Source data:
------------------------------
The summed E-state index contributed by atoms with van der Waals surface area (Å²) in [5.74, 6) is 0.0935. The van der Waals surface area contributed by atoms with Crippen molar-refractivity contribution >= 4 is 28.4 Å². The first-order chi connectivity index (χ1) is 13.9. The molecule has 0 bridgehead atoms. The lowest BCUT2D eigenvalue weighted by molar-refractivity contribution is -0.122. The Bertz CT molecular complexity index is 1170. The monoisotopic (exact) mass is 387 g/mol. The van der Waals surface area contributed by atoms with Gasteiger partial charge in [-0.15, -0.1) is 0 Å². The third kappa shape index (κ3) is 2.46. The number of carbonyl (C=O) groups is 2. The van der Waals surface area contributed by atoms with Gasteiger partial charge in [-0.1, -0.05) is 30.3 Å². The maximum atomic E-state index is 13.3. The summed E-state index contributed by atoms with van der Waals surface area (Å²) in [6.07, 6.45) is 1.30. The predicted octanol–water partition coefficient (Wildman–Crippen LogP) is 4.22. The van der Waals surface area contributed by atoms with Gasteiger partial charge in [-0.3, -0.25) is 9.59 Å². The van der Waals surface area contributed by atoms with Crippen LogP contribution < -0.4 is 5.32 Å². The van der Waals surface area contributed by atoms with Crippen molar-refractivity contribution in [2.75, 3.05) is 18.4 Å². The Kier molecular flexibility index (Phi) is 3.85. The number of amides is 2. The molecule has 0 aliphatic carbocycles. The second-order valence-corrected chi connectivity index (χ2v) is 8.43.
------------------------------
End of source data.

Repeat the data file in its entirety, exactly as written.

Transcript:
The summed E-state index contributed by atoms with van der Waals surface area (Å²) in [5.74, 6) is 0.0935. The van der Waals surface area contributed by atoms with Crippen molar-refractivity contribution >= 4 is 28.4 Å². The first-order chi connectivity index (χ1) is 13.9. The molecule has 0 bridgehead atoms. The lowest BCUT2D eigenvalue weighted by molar-refractivity contribution is -0.122. The Bertz CT molecular complexity index is 1170. The monoisotopic (exact) mass is 387 g/mol. The van der Waals surface area contributed by atoms with Gasteiger partial charge in [-0.15, -0.1) is 0 Å². The third kappa shape index (κ3) is 2.46. The number of carbonyl (C=O) groups is 2. The van der Waals surface area contributed by atoms with Gasteiger partial charge in [-0.1, -0.05) is 30.3 Å². The maximum atomic E-state index is 13.3. The summed E-state index contributed by atoms with van der Waals surface area (Å²) in [6.07, 6.45) is 1.30. The predicted octanol–water partition coefficient (Wildman–Crippen LogP) is 4.22. The van der Waals surface area contributed by atoms with Gasteiger partial charge in [-0.3, -0.25) is 9.59 Å². The van der Waals surface area contributed by atoms with Crippen LogP contribution < -0.4 is 5.32 Å². The van der Waals surface area contributed by atoms with Crippen molar-refractivity contribution in [2.75, 3.05) is 18.4 Å². The Kier molecular flexibility index (Phi) is 3.85. The number of amides is 2. The molecule has 0 aliphatic carbocycles. The second-order valence-corrected chi connectivity index (χ2v) is 8.43.